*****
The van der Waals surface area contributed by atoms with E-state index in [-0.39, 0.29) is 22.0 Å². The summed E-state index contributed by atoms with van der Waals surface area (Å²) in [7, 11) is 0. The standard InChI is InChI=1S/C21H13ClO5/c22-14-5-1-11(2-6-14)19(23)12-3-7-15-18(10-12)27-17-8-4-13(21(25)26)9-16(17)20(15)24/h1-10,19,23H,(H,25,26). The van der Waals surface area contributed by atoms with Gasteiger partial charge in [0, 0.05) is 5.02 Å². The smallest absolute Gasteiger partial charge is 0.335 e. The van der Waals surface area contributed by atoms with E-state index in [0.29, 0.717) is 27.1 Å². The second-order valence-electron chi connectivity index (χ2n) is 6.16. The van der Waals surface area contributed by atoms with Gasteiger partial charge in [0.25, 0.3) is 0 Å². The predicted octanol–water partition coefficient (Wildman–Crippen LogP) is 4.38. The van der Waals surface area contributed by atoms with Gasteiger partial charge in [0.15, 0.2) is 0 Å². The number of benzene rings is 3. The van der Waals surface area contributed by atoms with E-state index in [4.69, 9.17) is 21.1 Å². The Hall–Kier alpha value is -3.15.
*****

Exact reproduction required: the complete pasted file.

The van der Waals surface area contributed by atoms with E-state index in [-0.39, 0.29) is 22.0 Å². The summed E-state index contributed by atoms with van der Waals surface area (Å²) in [7, 11) is 0. The standard InChI is InChI=1S/C21H13ClO5/c22-14-5-1-11(2-6-14)19(23)12-3-7-15-18(10-12)27-17-8-4-13(21(25)26)9-16(17)20(15)24/h1-10,19,23H,(H,25,26). The van der Waals surface area contributed by atoms with Gasteiger partial charge in [0, 0.05) is 5.02 Å². The smallest absolute Gasteiger partial charge is 0.335 e. The van der Waals surface area contributed by atoms with E-state index in [0.29, 0.717) is 27.1 Å². The second-order valence-electron chi connectivity index (χ2n) is 6.16. The van der Waals surface area contributed by atoms with Gasteiger partial charge in [0.25, 0.3) is 0 Å². The predicted octanol–water partition coefficient (Wildman–Crippen LogP) is 4.38. The van der Waals surface area contributed by atoms with Gasteiger partial charge in [0.15, 0.2) is 0 Å². The number of benzene rings is 3. The van der Waals surface area contributed by atoms with E-state index in [4.69, 9.17) is 21.1 Å². The Hall–Kier alpha value is -3.15.